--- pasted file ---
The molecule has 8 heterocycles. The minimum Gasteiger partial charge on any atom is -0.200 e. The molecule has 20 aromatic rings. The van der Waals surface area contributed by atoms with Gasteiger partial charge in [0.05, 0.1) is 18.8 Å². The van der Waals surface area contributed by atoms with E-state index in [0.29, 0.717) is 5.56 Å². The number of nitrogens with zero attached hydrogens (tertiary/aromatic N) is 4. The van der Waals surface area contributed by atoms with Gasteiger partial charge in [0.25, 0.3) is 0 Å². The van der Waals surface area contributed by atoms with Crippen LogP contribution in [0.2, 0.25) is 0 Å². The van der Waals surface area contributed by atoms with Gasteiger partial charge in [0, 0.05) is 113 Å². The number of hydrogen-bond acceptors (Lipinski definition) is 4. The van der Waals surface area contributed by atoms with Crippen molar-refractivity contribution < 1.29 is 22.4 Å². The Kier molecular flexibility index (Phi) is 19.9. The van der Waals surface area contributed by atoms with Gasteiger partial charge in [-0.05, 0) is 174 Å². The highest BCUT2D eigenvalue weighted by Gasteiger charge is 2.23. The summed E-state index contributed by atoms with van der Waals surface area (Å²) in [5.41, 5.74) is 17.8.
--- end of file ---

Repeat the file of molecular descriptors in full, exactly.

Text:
The molecule has 8 heterocycles. The minimum Gasteiger partial charge on any atom is -0.200 e. The molecule has 20 aromatic rings. The van der Waals surface area contributed by atoms with Gasteiger partial charge in [0.05, 0.1) is 18.8 Å². The van der Waals surface area contributed by atoms with E-state index in [0.29, 0.717) is 5.56 Å². The number of nitrogens with zero attached hydrogens (tertiary/aromatic N) is 4. The van der Waals surface area contributed by atoms with Gasteiger partial charge in [0.25, 0.3) is 0 Å². The van der Waals surface area contributed by atoms with Crippen LogP contribution in [0.2, 0.25) is 0 Å². The van der Waals surface area contributed by atoms with Gasteiger partial charge in [0, 0.05) is 113 Å². The number of hydrogen-bond acceptors (Lipinski definition) is 4. The van der Waals surface area contributed by atoms with Crippen molar-refractivity contribution < 1.29 is 22.4 Å². The Kier molecular flexibility index (Phi) is 19.9. The van der Waals surface area contributed by atoms with Gasteiger partial charge in [-0.05, 0) is 174 Å². The highest BCUT2D eigenvalue weighted by Gasteiger charge is 2.23. The summed E-state index contributed by atoms with van der Waals surface area (Å²) in [5.41, 5.74) is 17.8.